Jetlag

There’s one thing that I’ve never gotten used to in all the years I’ve worked as a stewardess ? Jetlag. Thousands of articles and books have been written on this subject and I’ve read quite a few of them. But all this paper wisdom only taught me one thing: how to live with it. It never solved the problem. As far as I know now, jetlag is unavoidable. You can’t walk away from it and no amount of experience will help you any further.

When I had my first severe jetlag, I remembered some simple advice I’d read about: catch the daylight and do some exercise. So I jogged to the fitness centre and worked out in a two-hour aerobics class. For as long as it lasted. Halfway through, the world suddenly turned black. When I woke up, I found myself stretched out on the floor with the worried face of the instructor right above me. Hadn’t I eaten breakfast? Was I pregnant? Did I have some sort of disease? When I told him I’d just returned from a long-distance flight and I’d skipped a night, he told me I’d misunderstood the advice. The advice was to take some light exercise, like a stroll in the park. And then he sent me home. I tried a few other tricks but in the end I learned that there is really only one way to deal with jetlag: just accept it!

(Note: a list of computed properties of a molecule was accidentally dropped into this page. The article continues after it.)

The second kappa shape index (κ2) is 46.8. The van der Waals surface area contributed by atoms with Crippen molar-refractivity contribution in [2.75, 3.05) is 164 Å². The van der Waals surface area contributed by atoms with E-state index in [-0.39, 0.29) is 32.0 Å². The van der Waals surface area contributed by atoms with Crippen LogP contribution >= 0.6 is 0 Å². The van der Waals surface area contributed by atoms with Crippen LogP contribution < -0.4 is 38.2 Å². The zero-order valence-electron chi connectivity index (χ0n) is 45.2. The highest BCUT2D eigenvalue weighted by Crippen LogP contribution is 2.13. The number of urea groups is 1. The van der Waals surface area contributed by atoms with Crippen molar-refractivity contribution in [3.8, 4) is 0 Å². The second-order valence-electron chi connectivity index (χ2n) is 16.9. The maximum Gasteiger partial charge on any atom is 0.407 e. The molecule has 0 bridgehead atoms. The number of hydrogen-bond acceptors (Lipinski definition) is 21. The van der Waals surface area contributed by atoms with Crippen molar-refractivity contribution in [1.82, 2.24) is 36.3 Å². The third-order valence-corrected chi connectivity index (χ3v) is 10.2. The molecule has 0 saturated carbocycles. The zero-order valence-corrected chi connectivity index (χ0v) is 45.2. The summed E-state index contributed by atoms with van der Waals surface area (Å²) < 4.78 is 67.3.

For a start, that means having to accept my indecisiveness. When I arrive home after a flight, I sometimes can’t even make up my mind about the simplest matters. Like what to eat that night. One moment I feel like pumpkin soup, the next moment I’m dying for a pizza. So I buy both but might end up eating a left-over cheese sandwich or a packet of biscuits. That’s why I promised myself never ever to make any major decisions on the day I return. Neither would I ever plan any complicated activities.

Another symptom of my jetlag is the sudden loss of part of my vocabulary. Simple words temporarily escape me, so I have to resort to describing things like ‘glue’ or ‘contact lens’ in detail. As this is very tiring (for me and the listener) I usually become more and more silent during the day.

I’ve always wondered how they survive, those passengers who leave our plane and walk right into a meeting. Their body and mind must be crying out for some rest and peace, but duty calls. Will they end up regretting their decisions the next day?

Caroline


What to eat?

Posted by: Caroline |
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